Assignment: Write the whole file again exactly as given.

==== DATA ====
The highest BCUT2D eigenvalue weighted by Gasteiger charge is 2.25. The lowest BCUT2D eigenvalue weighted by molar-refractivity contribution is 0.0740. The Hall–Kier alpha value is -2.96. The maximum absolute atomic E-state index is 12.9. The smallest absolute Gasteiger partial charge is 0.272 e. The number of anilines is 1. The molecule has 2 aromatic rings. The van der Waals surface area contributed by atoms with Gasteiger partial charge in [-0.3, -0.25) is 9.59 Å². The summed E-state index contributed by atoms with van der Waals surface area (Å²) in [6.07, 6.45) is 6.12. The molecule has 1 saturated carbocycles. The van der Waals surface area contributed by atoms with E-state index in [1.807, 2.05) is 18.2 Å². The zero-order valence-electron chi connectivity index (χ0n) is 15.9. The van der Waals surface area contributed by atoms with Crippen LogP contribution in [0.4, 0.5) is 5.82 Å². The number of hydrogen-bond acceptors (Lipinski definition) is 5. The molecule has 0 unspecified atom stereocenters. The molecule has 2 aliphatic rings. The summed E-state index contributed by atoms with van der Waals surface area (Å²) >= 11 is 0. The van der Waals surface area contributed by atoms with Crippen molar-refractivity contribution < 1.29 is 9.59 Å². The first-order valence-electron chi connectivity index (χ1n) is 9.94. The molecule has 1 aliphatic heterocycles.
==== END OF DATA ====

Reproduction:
The highest BCUT2D eigenvalue weighted by Gasteiger charge is 2.25. The lowest BCUT2D eigenvalue weighted by molar-refractivity contribution is 0.0740. The Hall–Kier alpha value is -2.96. The maximum absolute atomic E-state index is 12.9. The smallest absolute Gasteiger partial charge is 0.272 e. The number of anilines is 1. The molecule has 2 aromatic rings. The van der Waals surface area contributed by atoms with Gasteiger partial charge in [-0.3, -0.25) is 9.59 Å². The summed E-state index contributed by atoms with van der Waals surface area (Å²) in [6.07, 6.45) is 6.12. The molecule has 1 saturated carbocycles. The van der Waals surface area contributed by atoms with E-state index in [1.807, 2.05) is 18.2 Å². The zero-order valence-electron chi connectivity index (χ0n) is 15.9. The van der Waals surface area contributed by atoms with Crippen LogP contribution in [0.4, 0.5) is 5.82 Å². The number of hydrogen-bond acceptors (Lipinski definition) is 5. The molecule has 0 unspecified atom stereocenters. The molecule has 2 aliphatic rings. The summed E-state index contributed by atoms with van der Waals surface area (Å²) >= 11 is 0. The van der Waals surface area contributed by atoms with Crippen molar-refractivity contribution < 1.29 is 9.59 Å². The first-order valence-electron chi connectivity index (χ1n) is 9.94. The molecule has 1 aliphatic heterocycles.